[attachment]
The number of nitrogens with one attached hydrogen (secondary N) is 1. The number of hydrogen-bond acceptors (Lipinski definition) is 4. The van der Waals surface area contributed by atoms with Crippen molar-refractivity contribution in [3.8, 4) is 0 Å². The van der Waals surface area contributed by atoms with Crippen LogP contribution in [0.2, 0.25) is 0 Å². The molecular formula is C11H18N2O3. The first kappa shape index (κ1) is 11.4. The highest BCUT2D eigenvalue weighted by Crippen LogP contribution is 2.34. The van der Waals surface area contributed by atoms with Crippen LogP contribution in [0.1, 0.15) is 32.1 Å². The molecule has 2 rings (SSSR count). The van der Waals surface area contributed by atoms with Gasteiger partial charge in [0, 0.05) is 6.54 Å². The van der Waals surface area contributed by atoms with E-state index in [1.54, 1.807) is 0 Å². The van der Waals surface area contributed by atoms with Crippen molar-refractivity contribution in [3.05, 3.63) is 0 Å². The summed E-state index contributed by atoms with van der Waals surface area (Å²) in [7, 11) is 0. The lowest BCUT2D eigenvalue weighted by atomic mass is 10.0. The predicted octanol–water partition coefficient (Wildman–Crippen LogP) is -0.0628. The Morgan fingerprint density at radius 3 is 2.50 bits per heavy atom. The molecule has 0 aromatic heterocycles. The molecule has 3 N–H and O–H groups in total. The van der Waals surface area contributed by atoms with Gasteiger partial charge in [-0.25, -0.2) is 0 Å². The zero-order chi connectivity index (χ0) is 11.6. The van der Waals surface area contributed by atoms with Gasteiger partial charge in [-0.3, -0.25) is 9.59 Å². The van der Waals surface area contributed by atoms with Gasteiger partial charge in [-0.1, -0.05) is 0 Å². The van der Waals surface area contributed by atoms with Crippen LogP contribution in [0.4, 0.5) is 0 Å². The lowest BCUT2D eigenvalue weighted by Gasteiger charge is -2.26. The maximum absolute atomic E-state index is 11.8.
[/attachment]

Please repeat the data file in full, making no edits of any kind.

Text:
The number of nitrogens with one attached hydrogen (secondary N) is 1. The number of hydrogen-bond acceptors (Lipinski definition) is 4. The van der Waals surface area contributed by atoms with Crippen molar-refractivity contribution in [3.8, 4) is 0 Å². The van der Waals surface area contributed by atoms with Crippen LogP contribution in [0.2, 0.25) is 0 Å². The molecular formula is C11H18N2O3. The first kappa shape index (κ1) is 11.4. The highest BCUT2D eigenvalue weighted by Crippen LogP contribution is 2.34. The van der Waals surface area contributed by atoms with Crippen LogP contribution in [0.1, 0.15) is 32.1 Å². The molecule has 2 rings (SSSR count). The van der Waals surface area contributed by atoms with Gasteiger partial charge in [0, 0.05) is 6.54 Å². The van der Waals surface area contributed by atoms with E-state index in [1.54, 1.807) is 0 Å². The van der Waals surface area contributed by atoms with Crippen molar-refractivity contribution in [3.05, 3.63) is 0 Å². The summed E-state index contributed by atoms with van der Waals surface area (Å²) in [7, 11) is 0. The lowest BCUT2D eigenvalue weighted by atomic mass is 10.0. The predicted octanol–water partition coefficient (Wildman–Crippen LogP) is -0.0628. The Morgan fingerprint density at radius 3 is 2.50 bits per heavy atom. The molecule has 0 aromatic heterocycles. The molecule has 3 N–H and O–H groups in total. The van der Waals surface area contributed by atoms with Gasteiger partial charge in [-0.25, -0.2) is 0 Å². The zero-order chi connectivity index (χ0) is 11.6. The van der Waals surface area contributed by atoms with Gasteiger partial charge in [-0.3, -0.25) is 9.59 Å². The van der Waals surface area contributed by atoms with Gasteiger partial charge in [-0.1, -0.05) is 0 Å². The van der Waals surface area contributed by atoms with Crippen LogP contribution in [0.4, 0.5) is 0 Å². The lowest BCUT2D eigenvalue weighted by Gasteiger charge is -2.26. The maximum absolute atomic E-state index is 11.8.